Commentary

Utah’s LGBT rights bill is a trojan horse for the religious right’s agenda

Utah
Elder D. Todd Christofferson, left, and Elder L. Tom Perry, center, of the Church of Jesus Christ of Latter-day Saints Quorum of the Twelve Apostles talk with each other as Sen. Jim Dabakis, D-Salt Lake City, speaks after Utah lawmakers introduced a landmark anti-discrimination bill that protects LGBT individuals while also carving out protections for the Boy Scouts of America and religious groups during a news conference at the Utah State Capitol Wednesday, March 4, 2015, in Salt Lake City. Rick Bowmer, AP

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SB296, the bill that resulted from those negotiations, was hailed by equality groups and the Mormon church as a “historic compromise” of nondiscrimination and religious freedom. The bill does indeed ban workplace and housing discrimination against LGBTQ people in Utah. But buried underneath those important protections, is a small clause guaranteeing the right of individuals to express faith-based anti-LGBTQ views at work.

It’s a small exemption. Seemingly inconsequential in comparison to the benefits the new law could bring. Viewed purely as a standalone piece of legislation, SB296 does a lot more good than bad and it’s unsurprising to see so many social justice-minded people supporting it.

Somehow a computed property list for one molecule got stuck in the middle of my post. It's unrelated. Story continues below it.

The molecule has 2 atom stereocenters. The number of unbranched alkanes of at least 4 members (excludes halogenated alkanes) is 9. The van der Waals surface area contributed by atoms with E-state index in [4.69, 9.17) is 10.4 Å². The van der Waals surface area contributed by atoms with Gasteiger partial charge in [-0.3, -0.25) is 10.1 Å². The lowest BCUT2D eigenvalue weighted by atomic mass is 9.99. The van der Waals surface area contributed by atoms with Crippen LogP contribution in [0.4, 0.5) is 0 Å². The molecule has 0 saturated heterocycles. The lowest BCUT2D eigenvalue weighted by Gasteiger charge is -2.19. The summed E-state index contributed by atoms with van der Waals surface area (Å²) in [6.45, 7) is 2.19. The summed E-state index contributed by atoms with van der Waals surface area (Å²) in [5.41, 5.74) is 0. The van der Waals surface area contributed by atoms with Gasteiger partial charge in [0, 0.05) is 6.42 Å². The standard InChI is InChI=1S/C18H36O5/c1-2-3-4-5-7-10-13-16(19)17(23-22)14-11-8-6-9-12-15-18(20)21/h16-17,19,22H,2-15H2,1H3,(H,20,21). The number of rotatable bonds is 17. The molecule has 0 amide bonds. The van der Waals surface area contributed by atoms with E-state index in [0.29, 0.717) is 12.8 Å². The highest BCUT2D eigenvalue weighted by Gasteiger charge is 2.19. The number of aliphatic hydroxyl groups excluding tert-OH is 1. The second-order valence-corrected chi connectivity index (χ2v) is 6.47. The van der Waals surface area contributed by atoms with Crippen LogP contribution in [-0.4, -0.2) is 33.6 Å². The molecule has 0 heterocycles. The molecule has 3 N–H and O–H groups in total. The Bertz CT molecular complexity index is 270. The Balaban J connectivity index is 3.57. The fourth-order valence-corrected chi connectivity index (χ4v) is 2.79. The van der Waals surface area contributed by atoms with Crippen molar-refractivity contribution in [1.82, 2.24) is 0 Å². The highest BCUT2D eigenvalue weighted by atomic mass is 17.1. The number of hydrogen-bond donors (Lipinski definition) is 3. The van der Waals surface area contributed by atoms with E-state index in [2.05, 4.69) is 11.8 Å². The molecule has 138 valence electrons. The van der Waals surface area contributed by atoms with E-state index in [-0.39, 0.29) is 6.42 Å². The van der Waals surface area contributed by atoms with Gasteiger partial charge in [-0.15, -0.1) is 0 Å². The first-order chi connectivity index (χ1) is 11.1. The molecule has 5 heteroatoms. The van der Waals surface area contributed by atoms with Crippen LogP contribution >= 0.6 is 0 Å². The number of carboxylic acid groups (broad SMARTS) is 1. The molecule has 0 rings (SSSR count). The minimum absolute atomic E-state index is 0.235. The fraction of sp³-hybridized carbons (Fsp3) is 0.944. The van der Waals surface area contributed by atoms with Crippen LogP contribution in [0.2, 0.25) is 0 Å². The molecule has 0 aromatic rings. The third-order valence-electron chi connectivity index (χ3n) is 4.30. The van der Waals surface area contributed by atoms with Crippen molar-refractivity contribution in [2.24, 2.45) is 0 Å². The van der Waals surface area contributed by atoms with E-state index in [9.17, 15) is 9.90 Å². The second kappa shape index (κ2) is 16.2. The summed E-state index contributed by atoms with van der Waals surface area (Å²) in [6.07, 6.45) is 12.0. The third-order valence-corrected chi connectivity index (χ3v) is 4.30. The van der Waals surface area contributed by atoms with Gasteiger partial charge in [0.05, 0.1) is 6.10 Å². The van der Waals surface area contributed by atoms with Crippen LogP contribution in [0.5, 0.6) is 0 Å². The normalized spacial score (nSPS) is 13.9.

But the equality movement cannot survive if we view legislation through a short-term and narrow lens. To do so is to ignore the context of the long-term consequences of the Religious Right’s national agenda—which only needs to get a foot in the door to get the ball rolling.

Oaks’ goal with the nondiscrimination law was not to pass full individual religious exemptions all at once. To use the analogy of the unfortunate amphibian, the frog will jump out of the pot if put directly into boiling water. But turn the heat up slowly, and the frog cooked to death.

For the LGBTQ community to endorse the Religious Right’s corrupt redefined version of religious freedom, even in this one seemingly minor way, opens the door for the expansion of religious exemptions in both breadth and number.

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And as if to confirm this suspicion as quickly as possible, within two hours of the “compromise” SB296 passing the Utah legislature, conservatives in the Utah House of Representatives had also passed two other bills that had not been part of the negotiations: one granting county clerks the right to refuse to perform any marriage they opposed on religious grounds, and the other paving the way for full individual religious exemptions in the public marketplace.

It’s a victory for the Right not only in the success of imposing their agenda into law, but in winning the larger PR battle at a critical moment in time.

As I discussed in Resisting the Rainbow: Right-Wing Responses to LGBTQ Gains, the Mormon church has only ever given in to pressure by the LGBTQ community when its back is against the wall in a public relations battle.

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